Michigan has more State Forest land than any other state in the eastern US, most of which is in the state's northern peninsula. Meaning: there are so many good woodland places to get lost in that you can get to in a mere few hours. Actually, getting lost in the Upper Peninsula is very easy, so you may want to make sure you have a functioning compass or at least check in with your spirit animal before embarking on any of these UP camping trips.
You can find your own quiet corner in this campground which is not lacking on shorefront. It’s secluded and off the beaten path -- which goes for most of the UP, to be honest -- but this is really a place to go to get away from it all, even if you are just a short trip from refilling your growler at one of Marquette’s famous breweries.
If you decide to make the trek down to Summer Island, stop for a night or two in this state forest with primitive camping near the northern shore of Lake Michigan. There's an abundance of hiking trails and the Escanaba River is well-known for producing some monster trout.
The mack daddy of camping areas north of the Mighty Mac is also Michigan’s only national park. As the name suggests, it is indeed an island, and to get there, you'll need to plan ahead. Take a boat affectionately known as the "vomit comet" from Houghton (about five hours), Copper Harbor (about three hours), or Grand Portage, Minnesota (about an hour and a half). For the moneyed adventurer, taking a seaplane is the quicker, more pain-free option. Reasons to go to Isle Royale include a chance to see the Northern Lights, wolves, and moose, as well as testing your will against black flies and mosquitos.
Almost as remote as Isle Royale, this atoll is located at the southern tip of the Garden Peninsula, a little-visited plot within the UP. There’s a former Native American and European American settlement on the island which was excavated decades ago, but primarily, you’ll find yourself one of few people who can claim to have visited this unique spot.
The Porkies are filled with hiking trails in Northern Michigan’s small but beautiful mountains. Along the southern shore of Lake Superior, you'll find state-sanctioned cabins for rent and campgrounds to pitch your own tent on, all with access to incredible hiking in the vast wilderness of the north woods.
Tahquamenon Falls, Michigan’s most touted set of waterfalls, is one of the largest east of the Mississippi River, tumbling with about 7,000 gallons of water per second (with a maximum flow recorded at 50,000 gallons per second, which is, like, a lot of freakin’ water), with a drop of about 50ft. It’s a glorious place to tent up for a few days. We recommend the Lower Falls campground for its proximity to a series of smaller falls which flow around an island.
Copper Harbor, MI
While it’s the most plugged-in camping location on this list, it’s also one of the loveliest, right at the northern tip of the Keweenaw Peninsula. There are opportunities for hiking and prime sunrise/set watching from this popular campground nestled in the historic mining region of Copper Harbor.
Sorry, Wisconsin, we’re going to steal your islands for the purposes of this article. Since the UP probably should be yours anyway, we’re going to honor your state by including this archipelago which lies on Lake Superior’s southern shore. This national lakeshore comprises 21 islands jutting out in the near-freezing depths of one of the largest lakes in the world. With nearly 70,000 acres of natural wonders like sandstone cliffs and man-made landmarks like historic lighthouses, there’s plenty to explore. And some of the more interesting campsites are so remote that you'll feel like you’re on another planet.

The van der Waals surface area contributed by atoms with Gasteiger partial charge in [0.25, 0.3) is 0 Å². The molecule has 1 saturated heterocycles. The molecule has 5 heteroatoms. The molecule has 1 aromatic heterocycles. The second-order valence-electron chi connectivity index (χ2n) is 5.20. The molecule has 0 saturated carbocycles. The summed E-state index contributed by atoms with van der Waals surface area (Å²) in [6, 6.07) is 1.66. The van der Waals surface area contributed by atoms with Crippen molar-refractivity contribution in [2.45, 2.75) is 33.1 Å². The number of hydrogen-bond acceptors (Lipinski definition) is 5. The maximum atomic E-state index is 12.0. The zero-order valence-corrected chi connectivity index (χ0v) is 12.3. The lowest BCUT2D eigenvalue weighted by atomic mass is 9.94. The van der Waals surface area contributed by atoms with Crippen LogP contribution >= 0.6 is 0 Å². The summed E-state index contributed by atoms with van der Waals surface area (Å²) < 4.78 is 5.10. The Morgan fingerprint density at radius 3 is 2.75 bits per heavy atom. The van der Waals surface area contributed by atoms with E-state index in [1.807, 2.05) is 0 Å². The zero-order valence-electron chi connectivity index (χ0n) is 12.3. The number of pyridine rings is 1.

Les Cheneaux Islands, MI
Don’t worry, there aren't any suits or red tape to go through to get to this island in the straits of Mackinac -- you just need a boat. This uninhabited chunk of land is federally owned (hence the name), and you don't need to pay fees or acquire any permits to camp here. There are two pit toilets, a communal fire pit, and a picnic table; the rest is up to you to pack in and, of course, pack out.
One of the most beautiful spots in all of Michigan, this region is also one of the biggest tourist spots in the UP. That'll happen when it's as pretty and easy to get to from the lower peninsula as it is. The region's gorgeous beaches will be some of the best swims of your life, as long as you can handle the water temperature: just think of it as a baptism in ice water. To get away from some of the crowds, there are backcountry camping sites that take you along the entire lakeshore for that secluded experience.
Grand Marais, MI
Truly a heavenly spot located near the Pictured Rocks, Twelvemile Beach has an undisclosed number of miles of pure lakeshore beach with some of the most stunning, painted sunsets you can imagine.
With mountains to hike and waterfalls to explore, this camping area is remote and full of adventure. You may well be the only people here, so bring everything you’ll need for a few days, including plenty of bug spray, firewood, and of course, Michigan-brewed beer. Be prepared to lose yourself in the starry night sky.
At press time, this campground was still closed for ongoing renovations, but we're told that it's expected to open back up sometime in July. With gushing waterfalls, pleasant hiking, and a Lake Superior beachfront, there’s little more you can ask for from a camping experience.
Sault Ste. Marie, MI
The original home of the Anishinaabeg is a heavily forest island of nearly 50sqmi between Michigan and Ontario, Canada, east of Sault Ste. Marie. Today, it's full of hiking opportunities and camping for visitors to the lightly inhabited land mass.
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